Fighting Coffee Berry Borer in Kona Hawaii

Fighting Coffee Berry Borer in Kona Hawaii

Fighting Coffee Berry Borer in Kona Hawaii

coffee berry borer in bean

The Challenge

In 2010, a coffee grower in South Kona, Hawaii discovered an unknown pest and brought it to Elise Burbano Greco, a University of Hawaii researcher, for identification. By the time it could be confirmed that the bug was the coffee berry borer, Kona coffee growers had sustained heavy losses; some up to 50% of their crop. The local growers and ag professionals had heard of the insect-pathogenic fungus, Beauveria bassiana (formulated a Botanigard, Mycotrol O) that was being used in Columbia and it was licensed for use in February 2011 by the Hawaii Department of Agriculture through an emergency ruling. At the time it cost $200/gallon.

The coffee berry borer (CBB) causes extensive destruction on the coffee seed, reducing yields and quality of coffee, and thus, resulting in reducing the income of coffee growers and the sustainability of coffee producing areas. Since the coffee berry borer had only recently invaded Hawaii, management techniques were limited. The information about Botanigard® applications had been produced outside of Hawaii, so the frequency of application and timing of first applications were being made arbitrarily. Burbano Greco and a team of farmer participants created a Western SARE Professional + Producer project, “Effectiveness of Beauveria Bassiana on Coffee Berry Borer in Different Agroclimatic Zones” to achieve a greater understanding of the effect of B. bassiana on the coffee berry borer, with special reference to timing of applications and the effects of local environmental conditions on the effectiveness of the product. 

Searching for a Solution

The effectiveness of Botanigard® was studied at three commercial coffee farms located at different altitudes on the island of Hawaii. The objectives addressed by this project were: 

  • determine the effectiveness of three rates of Botanigard® as a control measure for the CBB at different agroclimatic zones in Kona,
  • determine the effectiveness of Botanigard® upon the position of the CBB female in the coffee berry, and
  • disseminate and publish the results of this study.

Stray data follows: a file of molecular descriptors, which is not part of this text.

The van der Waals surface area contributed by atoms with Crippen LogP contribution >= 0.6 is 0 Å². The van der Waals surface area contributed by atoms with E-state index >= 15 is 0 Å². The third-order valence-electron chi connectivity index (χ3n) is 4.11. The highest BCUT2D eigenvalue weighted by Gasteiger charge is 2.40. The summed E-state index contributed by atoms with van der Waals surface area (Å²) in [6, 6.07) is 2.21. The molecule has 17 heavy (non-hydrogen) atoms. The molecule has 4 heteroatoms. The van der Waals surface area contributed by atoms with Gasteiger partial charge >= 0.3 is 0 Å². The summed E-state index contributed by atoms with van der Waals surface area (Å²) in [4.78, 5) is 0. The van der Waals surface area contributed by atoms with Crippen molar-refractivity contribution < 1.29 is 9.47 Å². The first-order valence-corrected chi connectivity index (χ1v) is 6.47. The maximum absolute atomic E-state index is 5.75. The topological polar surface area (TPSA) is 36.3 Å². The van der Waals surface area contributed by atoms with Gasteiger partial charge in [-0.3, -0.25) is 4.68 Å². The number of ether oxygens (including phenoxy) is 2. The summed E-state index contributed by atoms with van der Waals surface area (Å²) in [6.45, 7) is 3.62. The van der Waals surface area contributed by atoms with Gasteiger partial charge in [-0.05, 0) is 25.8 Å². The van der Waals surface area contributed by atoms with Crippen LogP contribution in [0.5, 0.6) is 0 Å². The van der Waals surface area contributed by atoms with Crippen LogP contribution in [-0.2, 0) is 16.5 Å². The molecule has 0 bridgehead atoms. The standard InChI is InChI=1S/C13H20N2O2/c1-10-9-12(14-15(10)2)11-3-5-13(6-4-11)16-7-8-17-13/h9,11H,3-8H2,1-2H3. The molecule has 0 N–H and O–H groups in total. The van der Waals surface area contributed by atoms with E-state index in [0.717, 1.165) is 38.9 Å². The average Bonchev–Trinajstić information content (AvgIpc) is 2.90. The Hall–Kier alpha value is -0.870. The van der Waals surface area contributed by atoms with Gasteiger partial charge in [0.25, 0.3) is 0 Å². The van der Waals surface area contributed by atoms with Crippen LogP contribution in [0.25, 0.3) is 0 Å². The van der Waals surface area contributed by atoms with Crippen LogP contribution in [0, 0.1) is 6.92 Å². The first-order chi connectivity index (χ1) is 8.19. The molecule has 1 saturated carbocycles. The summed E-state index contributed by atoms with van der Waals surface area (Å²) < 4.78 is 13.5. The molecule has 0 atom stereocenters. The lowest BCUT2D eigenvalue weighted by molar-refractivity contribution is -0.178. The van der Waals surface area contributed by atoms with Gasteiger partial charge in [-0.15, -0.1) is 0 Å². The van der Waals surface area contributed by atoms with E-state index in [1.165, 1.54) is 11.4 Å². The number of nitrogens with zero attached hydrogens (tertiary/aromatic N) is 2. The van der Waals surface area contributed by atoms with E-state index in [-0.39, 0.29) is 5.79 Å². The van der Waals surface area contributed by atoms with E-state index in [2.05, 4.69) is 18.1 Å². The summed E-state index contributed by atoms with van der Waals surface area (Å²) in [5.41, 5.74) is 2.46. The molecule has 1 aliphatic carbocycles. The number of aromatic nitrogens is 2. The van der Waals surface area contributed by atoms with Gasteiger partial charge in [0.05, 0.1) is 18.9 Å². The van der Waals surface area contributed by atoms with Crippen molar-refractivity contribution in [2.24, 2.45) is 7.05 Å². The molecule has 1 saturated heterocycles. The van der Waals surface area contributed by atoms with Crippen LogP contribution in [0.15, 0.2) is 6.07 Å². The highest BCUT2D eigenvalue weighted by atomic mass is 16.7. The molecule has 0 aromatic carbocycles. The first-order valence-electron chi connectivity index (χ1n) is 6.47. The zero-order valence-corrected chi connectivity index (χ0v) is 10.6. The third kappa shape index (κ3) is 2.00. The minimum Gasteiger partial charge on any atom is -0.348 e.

Treatments were applied approximately two months after flowering, at a time where coffee berry borer was observed initially attacking the coffee berries, and several times through the study. Samples were taken to assess the level of CBB infestation and presence of B. bassiana.

What was Learned

Burbano Greco states “The overall mean percentage CBB mortality with five applications of Botanigard® in four months was 49.22%.” She goes on to say “the results indicate that B. bassiana occurs naturally in the field, but applications of the commercial fungus should be sprayed early at the fruit development cycle and at the early stages of CBB attack to increase beetle mortality.” However, monitoring, frequent harvest, removal, and destruction of berries after the harvest season need to be combined in an integrated management program.

Post-Project Impacts

A hurdle to overcome at the beginning of the project, says Dave Bateman, a farmer participant was a lack of trust from many coffee growers on the effectiveness of Botanigard®. Some of the farmers wanted to use a more toxic approach. However, by using the less toxic approach, farmers get a higher value for their product as Japan and other export markets do not want coffee beans with residues. The Western SARE funded project leveraged state task force grants. With the positive research results and dedicated funding, participation in the Botanigard® application program is now greater than 50% of the Kona coffee farms. Due to the increase of farmers using Botanigard®, the cost of Botanigard® has decreased to $50/gallon from $200/gallon back in 2012, according to Bateman. Losses due to CBB have dropped to 7-10% on Bateman’s farm since following a strict protocol. Given the importance of the coffee farms (many of them long-time, small acre, family farms) to the Kona economy, the substantial decrease in yield losses cannot be easily dismissed. The project “saved the industry” according to Bateman.

There continues to be research needs on how weather impacts spraying, CBB movement and migration, and reproduction cycles.

Want more information? See the related SARE grant(s) OW12-041, Effectiveness of Beauveria Bassiana on Coffee Berry Borer in Different Agroclimatic Zones .

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Location: Hawaii | West
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Sustainable Ag in the Pacific Islands

Download the report to read highlights of funded projects in Guam, Micronesia, the Northern Marianas Islands, and American Samoa, such as combating plant disease in key crops, building direct links between farmers and chefs, and creating integrated vegetable and livestock systems.